Damiano Caruso displayed his resilience in harsh conditions that saw the Queen Stage shortened by 60 kilometres, removing the epic climbs up the Passo Fedaia and the Passo Pordoi. The conditions were so poor that spectators were left with no coverage of the riders for most of the race as helicopters could not take off.
The race eventually started 30 minutes later than planned, and on the descent of the first categorised climb, La Crosetta, a breakaway of six strong riders formed. The gap was just over five minutes to the peloton but was closed down by the key contenders in the GC on the Passo Giau.
As the gap came down to the breakaway, the race leader Egan Bernal (Ineos Grenadiers) put in an attack that dropped the rest of the contenders, which saw him win the stage. However, Damiano Caruso managed his losses best and moved up against the rest of the field, finishing third and moving into second in the GC.
After Stage 16, Caruso now sits 2:24 off the Maglia Rosa, with third place Hugh Carthy(EF Education Nippo) 3:40 down.
Damiano Caruso was excited with his performance and shared his thoughts on the eve of a deserved rest day: “Although the race was shortened, the intensity was high all day long, as we expected.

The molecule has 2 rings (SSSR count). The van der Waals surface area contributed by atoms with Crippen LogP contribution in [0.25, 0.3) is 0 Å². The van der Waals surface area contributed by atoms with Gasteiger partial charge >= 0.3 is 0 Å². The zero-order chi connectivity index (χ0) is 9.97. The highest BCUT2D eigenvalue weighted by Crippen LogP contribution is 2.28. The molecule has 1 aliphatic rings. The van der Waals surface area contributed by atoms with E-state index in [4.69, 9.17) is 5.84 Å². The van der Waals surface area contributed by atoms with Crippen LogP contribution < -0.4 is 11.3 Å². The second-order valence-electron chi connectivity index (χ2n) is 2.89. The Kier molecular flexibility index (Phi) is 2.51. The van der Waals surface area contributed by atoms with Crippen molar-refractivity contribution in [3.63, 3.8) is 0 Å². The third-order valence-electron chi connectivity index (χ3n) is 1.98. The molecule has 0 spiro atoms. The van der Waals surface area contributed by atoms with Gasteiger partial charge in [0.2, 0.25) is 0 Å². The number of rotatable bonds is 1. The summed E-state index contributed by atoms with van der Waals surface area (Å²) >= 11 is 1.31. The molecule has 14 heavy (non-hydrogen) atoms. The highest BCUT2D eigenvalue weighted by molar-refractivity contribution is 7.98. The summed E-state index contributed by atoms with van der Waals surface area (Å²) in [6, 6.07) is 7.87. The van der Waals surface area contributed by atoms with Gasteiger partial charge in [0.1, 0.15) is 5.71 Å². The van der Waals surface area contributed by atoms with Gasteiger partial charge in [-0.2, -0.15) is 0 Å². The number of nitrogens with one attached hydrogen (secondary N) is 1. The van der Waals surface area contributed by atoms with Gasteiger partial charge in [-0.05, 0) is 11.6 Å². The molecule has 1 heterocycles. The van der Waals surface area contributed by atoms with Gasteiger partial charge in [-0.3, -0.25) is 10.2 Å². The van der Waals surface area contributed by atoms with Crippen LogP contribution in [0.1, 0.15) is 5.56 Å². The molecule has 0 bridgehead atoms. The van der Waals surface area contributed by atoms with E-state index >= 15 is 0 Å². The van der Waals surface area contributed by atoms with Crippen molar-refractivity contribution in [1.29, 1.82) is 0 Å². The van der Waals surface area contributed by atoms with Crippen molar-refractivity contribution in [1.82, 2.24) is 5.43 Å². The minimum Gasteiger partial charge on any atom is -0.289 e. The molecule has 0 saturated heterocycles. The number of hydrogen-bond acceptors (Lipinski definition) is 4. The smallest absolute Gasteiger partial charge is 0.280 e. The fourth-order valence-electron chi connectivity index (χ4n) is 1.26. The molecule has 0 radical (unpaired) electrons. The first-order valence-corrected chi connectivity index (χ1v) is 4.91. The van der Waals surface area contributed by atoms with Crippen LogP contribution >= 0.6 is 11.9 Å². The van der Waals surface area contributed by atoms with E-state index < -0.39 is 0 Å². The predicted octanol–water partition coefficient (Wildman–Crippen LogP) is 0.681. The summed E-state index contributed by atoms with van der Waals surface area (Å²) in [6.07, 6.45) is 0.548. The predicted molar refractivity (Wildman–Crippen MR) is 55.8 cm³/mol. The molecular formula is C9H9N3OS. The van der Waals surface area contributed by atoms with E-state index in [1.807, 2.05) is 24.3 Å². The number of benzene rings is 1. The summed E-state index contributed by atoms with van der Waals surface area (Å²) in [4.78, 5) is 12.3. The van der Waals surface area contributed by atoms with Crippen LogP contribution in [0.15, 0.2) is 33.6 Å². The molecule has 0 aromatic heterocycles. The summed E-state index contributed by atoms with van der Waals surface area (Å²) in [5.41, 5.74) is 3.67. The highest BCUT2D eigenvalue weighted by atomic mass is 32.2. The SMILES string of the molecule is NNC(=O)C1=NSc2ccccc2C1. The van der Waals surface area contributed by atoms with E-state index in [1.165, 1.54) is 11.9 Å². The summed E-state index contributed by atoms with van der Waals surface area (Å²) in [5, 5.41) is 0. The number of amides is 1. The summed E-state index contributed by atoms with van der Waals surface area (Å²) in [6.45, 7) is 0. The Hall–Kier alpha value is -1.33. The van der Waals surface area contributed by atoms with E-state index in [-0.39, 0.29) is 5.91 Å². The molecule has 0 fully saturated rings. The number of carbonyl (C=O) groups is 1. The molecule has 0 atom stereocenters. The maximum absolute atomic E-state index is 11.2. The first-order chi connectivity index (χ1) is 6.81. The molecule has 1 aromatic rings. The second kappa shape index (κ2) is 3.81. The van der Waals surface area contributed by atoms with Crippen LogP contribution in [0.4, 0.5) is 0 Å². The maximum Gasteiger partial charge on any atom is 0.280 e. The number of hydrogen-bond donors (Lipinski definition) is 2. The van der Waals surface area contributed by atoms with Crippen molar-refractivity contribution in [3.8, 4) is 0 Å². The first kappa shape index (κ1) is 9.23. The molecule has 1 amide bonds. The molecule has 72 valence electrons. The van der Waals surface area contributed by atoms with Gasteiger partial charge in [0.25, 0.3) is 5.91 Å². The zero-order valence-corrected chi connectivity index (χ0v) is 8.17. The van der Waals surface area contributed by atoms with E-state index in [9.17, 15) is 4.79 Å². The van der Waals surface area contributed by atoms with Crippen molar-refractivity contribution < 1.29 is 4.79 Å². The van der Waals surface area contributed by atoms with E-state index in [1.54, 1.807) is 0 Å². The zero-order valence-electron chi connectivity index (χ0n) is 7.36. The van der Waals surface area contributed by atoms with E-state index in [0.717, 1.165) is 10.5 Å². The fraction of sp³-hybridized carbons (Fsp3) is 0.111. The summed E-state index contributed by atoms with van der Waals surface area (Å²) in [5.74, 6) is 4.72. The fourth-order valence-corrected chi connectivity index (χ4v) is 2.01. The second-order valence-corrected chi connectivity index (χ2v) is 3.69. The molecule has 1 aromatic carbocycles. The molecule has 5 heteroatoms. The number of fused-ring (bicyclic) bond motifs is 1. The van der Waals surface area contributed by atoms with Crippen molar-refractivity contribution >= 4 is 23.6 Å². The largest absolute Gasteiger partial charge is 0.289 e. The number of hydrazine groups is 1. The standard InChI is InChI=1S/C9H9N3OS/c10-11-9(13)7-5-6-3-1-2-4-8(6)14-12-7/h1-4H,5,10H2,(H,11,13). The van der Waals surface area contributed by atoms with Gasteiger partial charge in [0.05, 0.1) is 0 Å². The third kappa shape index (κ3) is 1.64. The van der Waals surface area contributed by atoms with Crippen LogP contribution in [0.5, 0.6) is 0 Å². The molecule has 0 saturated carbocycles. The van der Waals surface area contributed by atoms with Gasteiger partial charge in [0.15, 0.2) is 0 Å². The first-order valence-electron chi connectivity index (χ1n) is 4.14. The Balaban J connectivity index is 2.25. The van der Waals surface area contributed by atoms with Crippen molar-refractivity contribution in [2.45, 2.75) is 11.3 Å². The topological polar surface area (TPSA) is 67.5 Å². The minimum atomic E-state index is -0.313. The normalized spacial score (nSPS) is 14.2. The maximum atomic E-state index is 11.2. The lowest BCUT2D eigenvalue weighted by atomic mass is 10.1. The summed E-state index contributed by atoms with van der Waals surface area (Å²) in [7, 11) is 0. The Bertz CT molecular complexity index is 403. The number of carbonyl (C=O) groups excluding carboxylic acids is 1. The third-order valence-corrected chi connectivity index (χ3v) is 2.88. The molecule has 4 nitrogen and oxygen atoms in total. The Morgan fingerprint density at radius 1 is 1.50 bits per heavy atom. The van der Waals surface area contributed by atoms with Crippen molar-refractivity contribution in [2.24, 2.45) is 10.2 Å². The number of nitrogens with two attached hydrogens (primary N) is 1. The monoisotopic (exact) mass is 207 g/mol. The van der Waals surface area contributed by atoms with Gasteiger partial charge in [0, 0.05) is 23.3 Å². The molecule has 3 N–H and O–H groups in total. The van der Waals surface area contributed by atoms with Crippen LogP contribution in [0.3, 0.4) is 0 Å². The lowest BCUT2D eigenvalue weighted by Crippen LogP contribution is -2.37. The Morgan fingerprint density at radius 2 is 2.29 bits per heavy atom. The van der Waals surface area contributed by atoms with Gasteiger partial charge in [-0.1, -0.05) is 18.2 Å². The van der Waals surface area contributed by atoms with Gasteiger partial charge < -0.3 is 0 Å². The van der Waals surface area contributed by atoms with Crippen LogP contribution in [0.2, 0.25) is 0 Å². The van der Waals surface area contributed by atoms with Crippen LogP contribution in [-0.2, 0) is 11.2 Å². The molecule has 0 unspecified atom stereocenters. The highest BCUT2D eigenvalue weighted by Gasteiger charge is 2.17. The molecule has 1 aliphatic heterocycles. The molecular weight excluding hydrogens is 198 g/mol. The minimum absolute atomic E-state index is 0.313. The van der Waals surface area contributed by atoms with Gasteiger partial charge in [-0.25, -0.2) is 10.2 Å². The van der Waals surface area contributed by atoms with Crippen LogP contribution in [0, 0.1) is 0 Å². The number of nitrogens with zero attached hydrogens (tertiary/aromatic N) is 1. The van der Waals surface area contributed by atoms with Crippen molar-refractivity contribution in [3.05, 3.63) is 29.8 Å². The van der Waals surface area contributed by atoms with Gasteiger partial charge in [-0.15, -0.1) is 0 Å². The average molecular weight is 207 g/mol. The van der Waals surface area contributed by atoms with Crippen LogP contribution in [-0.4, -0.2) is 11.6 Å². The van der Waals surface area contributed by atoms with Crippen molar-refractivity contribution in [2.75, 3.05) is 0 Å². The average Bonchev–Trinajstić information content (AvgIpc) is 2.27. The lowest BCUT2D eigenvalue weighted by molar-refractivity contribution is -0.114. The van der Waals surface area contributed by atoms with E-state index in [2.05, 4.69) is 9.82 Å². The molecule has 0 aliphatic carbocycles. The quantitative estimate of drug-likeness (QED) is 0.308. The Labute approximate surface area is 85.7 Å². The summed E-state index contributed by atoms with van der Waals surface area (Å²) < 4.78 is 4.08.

I felt good on the last climb. I was looking at the faces of other contenders, and I could understand at that moment that I was almost the strongest, except for Bernal, of course. I tried to follow the Maglia Rosa but I couldn’t. So I focussed only on my tempo and doing my best until the end. The morale now is high, for sure.
I want to say thank you to my teammates because they did a great job also today and to all the staff that helped provide extra clothing during the race, and with such bad weather, it’s something vital. Now, we will enjoy the rest day, and then after tomorrow, we will start again with the last fight.”
Gorazd Štangelj, Head Sports Director praised Damiano Caruso and the team: “Damiano did an amazing job today. He raced using his head and legs. We get out of these days at the maximum. Tomorrow is the rest day, and I wish that our guys have a quality rest. They faced difficult stages and bad weather, fast racing every day. It will be fundamental to recover well ahead of the last week of the Giro, which will be very brutal”.
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